What made me a writer was writing. Sitting down and doing the work. Certainly, I did find an unexpected literary fairy godmother when I met novelist and essayist Elinor Lipman, but if I’d had no work to show her when she asked what I was writing, and if that work hadn’t been in the best shape it could have been at the time, she would have had zero interest in connecting me with anyone in the business.
Do the work, and if you do happen to end up knowing somebody in the business, you’ll have something to show them. And it just might all come together.
“My publisher isn’t doing a thing for me.”
Maybe not, compared to the days when book contracts included weeks of coast-to-coast touring complete with literary escorts in Town Cars zipping you from your five-star big-city hotel to media appointments dawn to dusk. And all that was great—is great if you’re in the category where it’s still a given. But remember that if your book is out there for you to complain about, that publisher already has done the most massive thing for you—they’ve published you and have distributed it.
The sad truth—the often unspoken truth—is that so much (sometimes all) the rest of it is up to the author. Whether published by one of the big six or by the imprint your brother-in-law created for you last night on the Dell downstairs, whether your book sinks or swims can depend on the life preservers you need to toss out on a regular and persistent basis. These can be in the forms of tweets, Facebook postings, old-fashioned postcards, Skypes with book clubs, readings at your local library.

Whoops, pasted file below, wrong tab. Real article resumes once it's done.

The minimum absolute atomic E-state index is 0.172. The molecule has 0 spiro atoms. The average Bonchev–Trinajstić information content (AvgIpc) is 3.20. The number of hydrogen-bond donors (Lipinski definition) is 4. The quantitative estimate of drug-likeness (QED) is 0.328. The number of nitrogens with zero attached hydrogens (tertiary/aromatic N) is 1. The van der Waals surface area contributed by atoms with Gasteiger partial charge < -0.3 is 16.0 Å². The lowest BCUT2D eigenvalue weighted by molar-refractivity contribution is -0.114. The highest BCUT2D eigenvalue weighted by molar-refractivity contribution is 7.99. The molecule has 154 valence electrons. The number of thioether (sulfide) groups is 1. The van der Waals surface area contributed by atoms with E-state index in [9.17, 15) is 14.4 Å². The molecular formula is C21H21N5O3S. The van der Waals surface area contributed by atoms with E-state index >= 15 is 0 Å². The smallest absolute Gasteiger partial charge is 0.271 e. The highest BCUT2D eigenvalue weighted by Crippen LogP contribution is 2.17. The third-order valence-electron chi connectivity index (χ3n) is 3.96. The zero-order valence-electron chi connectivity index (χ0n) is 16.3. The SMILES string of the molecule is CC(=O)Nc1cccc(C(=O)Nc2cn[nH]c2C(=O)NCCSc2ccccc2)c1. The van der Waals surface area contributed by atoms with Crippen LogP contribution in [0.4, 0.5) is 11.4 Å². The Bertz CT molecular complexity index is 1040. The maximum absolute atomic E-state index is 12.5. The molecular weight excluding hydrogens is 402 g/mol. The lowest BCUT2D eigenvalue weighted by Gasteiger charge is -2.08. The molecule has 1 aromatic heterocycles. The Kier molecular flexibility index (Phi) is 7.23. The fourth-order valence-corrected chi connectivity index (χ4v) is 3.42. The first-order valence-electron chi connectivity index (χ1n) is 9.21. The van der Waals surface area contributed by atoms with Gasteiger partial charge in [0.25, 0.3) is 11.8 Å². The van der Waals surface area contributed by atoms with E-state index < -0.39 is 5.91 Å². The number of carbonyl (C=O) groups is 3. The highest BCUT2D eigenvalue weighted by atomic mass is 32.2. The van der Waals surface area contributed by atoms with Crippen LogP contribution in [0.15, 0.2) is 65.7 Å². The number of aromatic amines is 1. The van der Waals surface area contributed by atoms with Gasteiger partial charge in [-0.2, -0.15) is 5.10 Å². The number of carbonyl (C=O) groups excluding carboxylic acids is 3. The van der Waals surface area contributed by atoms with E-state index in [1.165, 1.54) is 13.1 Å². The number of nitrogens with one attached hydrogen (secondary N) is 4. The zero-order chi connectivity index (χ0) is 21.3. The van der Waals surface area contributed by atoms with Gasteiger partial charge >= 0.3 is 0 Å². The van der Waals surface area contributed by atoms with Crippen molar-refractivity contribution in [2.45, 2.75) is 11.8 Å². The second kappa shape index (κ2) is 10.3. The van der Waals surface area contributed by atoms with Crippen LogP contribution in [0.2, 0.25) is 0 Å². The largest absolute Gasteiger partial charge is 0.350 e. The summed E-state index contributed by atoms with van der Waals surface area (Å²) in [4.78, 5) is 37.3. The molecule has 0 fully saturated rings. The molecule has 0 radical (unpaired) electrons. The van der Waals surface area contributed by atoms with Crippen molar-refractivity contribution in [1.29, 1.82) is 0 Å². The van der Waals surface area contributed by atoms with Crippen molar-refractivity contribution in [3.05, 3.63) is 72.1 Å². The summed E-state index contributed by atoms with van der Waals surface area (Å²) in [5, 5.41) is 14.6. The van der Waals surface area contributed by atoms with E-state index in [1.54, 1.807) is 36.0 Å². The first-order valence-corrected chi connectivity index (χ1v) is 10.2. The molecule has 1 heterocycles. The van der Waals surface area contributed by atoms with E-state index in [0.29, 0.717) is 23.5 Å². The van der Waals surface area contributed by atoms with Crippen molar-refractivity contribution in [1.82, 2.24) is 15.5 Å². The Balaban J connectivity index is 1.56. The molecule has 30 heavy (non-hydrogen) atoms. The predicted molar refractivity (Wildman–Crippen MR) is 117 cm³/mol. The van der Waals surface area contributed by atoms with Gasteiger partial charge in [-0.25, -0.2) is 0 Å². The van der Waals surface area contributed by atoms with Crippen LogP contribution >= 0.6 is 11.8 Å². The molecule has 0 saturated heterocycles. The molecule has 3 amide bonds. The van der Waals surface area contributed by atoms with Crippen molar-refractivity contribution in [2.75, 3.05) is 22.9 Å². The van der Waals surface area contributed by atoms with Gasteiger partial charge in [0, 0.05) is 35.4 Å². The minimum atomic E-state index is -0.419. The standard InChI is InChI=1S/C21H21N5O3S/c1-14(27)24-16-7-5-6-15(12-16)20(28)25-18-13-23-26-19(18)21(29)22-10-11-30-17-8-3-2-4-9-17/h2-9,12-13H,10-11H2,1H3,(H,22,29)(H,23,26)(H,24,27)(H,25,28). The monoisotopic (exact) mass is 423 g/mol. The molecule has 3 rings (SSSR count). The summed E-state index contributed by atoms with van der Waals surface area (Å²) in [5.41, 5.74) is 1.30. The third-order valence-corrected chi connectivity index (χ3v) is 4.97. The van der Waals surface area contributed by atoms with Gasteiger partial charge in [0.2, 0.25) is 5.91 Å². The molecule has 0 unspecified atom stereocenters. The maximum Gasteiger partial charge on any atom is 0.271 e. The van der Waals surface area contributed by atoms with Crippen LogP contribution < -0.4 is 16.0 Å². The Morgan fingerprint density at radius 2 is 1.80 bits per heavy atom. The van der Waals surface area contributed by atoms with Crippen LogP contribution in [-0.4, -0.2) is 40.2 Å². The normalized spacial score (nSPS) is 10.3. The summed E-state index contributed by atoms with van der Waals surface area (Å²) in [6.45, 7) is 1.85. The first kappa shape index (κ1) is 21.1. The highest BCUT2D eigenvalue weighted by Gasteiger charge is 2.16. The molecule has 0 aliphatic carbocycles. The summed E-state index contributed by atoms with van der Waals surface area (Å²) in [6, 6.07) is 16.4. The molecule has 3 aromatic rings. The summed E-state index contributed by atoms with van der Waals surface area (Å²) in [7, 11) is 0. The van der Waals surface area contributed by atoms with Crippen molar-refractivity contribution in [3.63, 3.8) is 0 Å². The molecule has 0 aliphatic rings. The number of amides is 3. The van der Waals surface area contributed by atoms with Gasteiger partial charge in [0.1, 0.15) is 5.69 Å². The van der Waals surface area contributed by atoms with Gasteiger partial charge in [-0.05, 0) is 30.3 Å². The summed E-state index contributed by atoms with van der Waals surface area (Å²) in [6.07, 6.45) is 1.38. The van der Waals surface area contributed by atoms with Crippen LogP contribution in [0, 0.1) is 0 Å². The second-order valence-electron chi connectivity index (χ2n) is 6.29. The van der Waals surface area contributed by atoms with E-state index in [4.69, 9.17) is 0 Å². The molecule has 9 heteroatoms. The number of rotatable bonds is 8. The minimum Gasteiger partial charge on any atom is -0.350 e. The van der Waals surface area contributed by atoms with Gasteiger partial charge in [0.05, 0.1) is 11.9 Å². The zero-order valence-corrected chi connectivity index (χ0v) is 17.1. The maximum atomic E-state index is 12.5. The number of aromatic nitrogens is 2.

Is J.K. Rowling heading out at noon today to read to her local Rotary Club? She doesn’t have to. But so many of the rest of us have to, and should. Enough of these efforts and, maybe, one day we won’t have to, either.
“The industry is dying.”
The stone tablet quarries have gone kaput. As have most of the job opportunities in the field of typesetting. Sure, hardcover books are becoming collector’s items. But stories will exist in some form always. Your place as a writer isn’t to bemoan the changes; your place is to find your place in the next wave of how readers will receive their news, stories and poems.
Unless your beat is The Daily Naysayer, leave the doomsday talk to the experts. Just keep on doing your part—sliding around the tiles to fit writing into each and every day, knowing that you already have all the inspiration and power you need to write that next piece, being aware that the only connection you need for the time being is your hand around the pen or your fingertips on the keyboard. When your essay or story or poem or book of any or all those comes out, you’ll do your utmost to make sure it all gets into the hands of readers, in whatever form publishing will have taken by then. Do your work and it all just might come together.
And that, on this day or any else, is no joke.
Strempek Shea is former newspaper reporter, an active freelancer, and the author of five novels and five books of nonfiction. She just finished what will be her sixth nonfiction book, This is Paradise, about the founding of a medical clinic in Malawi.